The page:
Q&A: Ian Cranna, Starbucks

Ahead of his conference presentation at Marketing Week Live, Ian Cranna, VP marketing and category at Starbucks UK gives his pointers for staying ahead of the game in an increasingly global marketplace.


Q: When you are as international as Starbucks, what opportunities and challenges does that bring?

A: By operating in over 50 markets globally, the biggest opportunity for our marketing strategy is our brand recognition. In each market, it is crucial that we appropriately communicate our Starbucks values – quality coffee, embracing diversity, connecting customers, store environments, and giving back to local communities – in the context of a global business.

Q:     What is the role of social media in that?

A: Social media continues to evolve at a fast pace, and social and digital channels remain our most important communication vehicles for engaging with our customers. Earlier this year, we reached over one million ‘likes’ on our Starbucks UK Facebook page.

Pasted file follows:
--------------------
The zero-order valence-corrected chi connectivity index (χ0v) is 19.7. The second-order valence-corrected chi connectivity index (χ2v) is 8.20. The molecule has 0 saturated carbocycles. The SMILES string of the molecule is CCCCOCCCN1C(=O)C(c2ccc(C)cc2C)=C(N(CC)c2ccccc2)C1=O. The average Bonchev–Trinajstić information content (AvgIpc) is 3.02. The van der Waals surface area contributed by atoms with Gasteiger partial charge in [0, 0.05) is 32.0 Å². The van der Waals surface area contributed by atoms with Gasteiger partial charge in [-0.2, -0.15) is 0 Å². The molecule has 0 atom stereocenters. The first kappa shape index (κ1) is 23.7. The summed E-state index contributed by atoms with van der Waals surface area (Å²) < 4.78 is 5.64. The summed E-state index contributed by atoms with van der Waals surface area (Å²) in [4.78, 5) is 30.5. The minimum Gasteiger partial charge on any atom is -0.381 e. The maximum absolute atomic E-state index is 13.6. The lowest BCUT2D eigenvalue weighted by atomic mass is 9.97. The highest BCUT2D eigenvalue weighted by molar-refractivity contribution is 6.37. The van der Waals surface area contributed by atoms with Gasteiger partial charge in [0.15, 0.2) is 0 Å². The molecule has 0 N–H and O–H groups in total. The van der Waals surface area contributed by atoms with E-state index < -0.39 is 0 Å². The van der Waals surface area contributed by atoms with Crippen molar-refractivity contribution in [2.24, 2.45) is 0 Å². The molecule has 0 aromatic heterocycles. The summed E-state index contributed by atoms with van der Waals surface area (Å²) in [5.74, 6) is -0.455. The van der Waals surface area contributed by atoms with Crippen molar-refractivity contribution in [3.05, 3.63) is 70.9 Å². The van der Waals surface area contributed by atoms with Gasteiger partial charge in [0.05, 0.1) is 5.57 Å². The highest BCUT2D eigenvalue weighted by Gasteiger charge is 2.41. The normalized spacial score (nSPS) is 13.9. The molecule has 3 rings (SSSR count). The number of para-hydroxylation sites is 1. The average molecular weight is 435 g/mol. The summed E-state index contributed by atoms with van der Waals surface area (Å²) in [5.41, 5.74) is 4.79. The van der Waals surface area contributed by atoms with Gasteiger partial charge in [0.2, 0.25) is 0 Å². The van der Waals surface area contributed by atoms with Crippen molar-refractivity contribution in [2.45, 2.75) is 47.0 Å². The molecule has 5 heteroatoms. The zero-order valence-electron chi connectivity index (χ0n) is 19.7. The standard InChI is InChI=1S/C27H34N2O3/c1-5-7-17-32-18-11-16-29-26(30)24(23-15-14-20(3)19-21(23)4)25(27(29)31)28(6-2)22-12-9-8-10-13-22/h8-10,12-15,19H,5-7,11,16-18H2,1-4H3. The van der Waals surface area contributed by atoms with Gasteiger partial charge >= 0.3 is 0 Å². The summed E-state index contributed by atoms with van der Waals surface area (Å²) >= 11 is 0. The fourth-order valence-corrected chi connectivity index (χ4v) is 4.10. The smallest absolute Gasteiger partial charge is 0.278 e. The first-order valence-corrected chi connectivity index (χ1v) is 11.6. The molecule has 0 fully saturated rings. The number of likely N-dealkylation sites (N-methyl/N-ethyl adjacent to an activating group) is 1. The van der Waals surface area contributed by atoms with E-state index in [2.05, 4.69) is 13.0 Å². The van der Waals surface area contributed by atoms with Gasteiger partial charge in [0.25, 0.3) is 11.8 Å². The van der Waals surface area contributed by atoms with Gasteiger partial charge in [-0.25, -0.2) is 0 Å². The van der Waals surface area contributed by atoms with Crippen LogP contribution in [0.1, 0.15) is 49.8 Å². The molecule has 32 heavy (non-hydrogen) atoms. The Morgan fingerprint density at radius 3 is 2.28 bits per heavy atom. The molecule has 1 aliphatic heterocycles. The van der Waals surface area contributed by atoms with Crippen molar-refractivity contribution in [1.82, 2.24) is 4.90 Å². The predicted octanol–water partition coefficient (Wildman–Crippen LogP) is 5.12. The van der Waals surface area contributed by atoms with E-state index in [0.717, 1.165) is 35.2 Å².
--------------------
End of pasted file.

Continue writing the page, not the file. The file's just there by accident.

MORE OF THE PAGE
Q: How do you keep the brand fresh and relevant?

A: We are driven by a commitment to innovate and to continue to be relevant in each market we operate in, whether that is pioneering coffee shop culture, or introducing the first UK coffee company’s one-touch mobile payment app. It is crucial to remain fresh, innovative and relevant, if a brand doesn’t do this, it won’t attract and retain customer loyalty.

Q: How do you build cultural sensitivity into your brand strategy?

A: We ensure that every Starbucks product and campaign is culturally relevant for consumers in the markets we operate in. For example, in the UK last year we recognised that consumer tastes were becoming more sophisticated, and our customers wanted a stronger tasting coffee, so we added an extra shot to our lattes as standard, at no extra cost. Customers are not only looking for great coffee, they want to enjoy their drink in a welcoming environment that embraces its local surroundings.

Register for free to see Ian Cranna speak at Marketing Week Live here



Will consumerism as we know it become obsolete?

Rosie Baker

Retail, and consumerism itself, is built on the premise that companies design, manufacture and market their products to consumers who buy them, use them, and then buy more. This will be how things are for the foreseeable but it won’t be forever. Alternative models of consumerism will have to evolve to satisfy changing consumer habits as well as economic and environmental pressures. 


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